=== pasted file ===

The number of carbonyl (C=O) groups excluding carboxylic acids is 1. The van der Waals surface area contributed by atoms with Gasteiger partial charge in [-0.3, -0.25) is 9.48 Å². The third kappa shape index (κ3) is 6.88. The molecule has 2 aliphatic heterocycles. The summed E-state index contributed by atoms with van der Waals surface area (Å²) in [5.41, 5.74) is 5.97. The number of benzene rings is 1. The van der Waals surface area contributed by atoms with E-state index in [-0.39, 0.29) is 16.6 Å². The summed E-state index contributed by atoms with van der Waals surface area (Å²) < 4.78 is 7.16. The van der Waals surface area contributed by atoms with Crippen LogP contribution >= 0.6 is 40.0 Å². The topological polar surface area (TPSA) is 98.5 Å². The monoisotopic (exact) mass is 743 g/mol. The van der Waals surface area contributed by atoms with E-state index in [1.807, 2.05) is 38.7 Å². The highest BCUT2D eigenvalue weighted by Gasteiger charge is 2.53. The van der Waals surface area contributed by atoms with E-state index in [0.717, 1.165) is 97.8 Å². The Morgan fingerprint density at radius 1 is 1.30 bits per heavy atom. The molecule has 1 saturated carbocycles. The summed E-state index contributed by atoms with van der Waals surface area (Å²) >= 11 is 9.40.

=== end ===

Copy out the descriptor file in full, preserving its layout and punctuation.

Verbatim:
The number of carbonyl (C=O) groups excluding carboxylic acids is 1. The van der Waals surface area contributed by atoms with Gasteiger partial charge in [-0.3, -0.25) is 9.48 Å². The third kappa shape index (κ3) is 6.88. The molecule has 2 aliphatic heterocycles. The summed E-state index contributed by atoms with van der Waals surface area (Å²) in [5.41, 5.74) is 5.97. The number of benzene rings is 1. The van der Waals surface area contributed by atoms with E-state index in [-0.39, 0.29) is 16.6 Å². The summed E-state index contributed by atoms with van der Waals surface area (Å²) < 4.78 is 7.16. The van der Waals surface area contributed by atoms with Crippen LogP contribution >= 0.6 is 40.0 Å². The topological polar surface area (TPSA) is 98.5 Å². The monoisotopic (exact) mass is 743 g/mol. The van der Waals surface area contributed by atoms with E-state index in [1.807, 2.05) is 38.7 Å². The highest BCUT2D eigenvalue weighted by Gasteiger charge is 2.53. The van der Waals surface area contributed by atoms with E-state index in [0.717, 1.165) is 97.8 Å². The Morgan fingerprint density at radius 1 is 1.30 bits per heavy atom. The molecule has 1 saturated carbocycles. The summed E-state index contributed by atoms with van der Waals surface area (Å²) >= 11 is 9.40.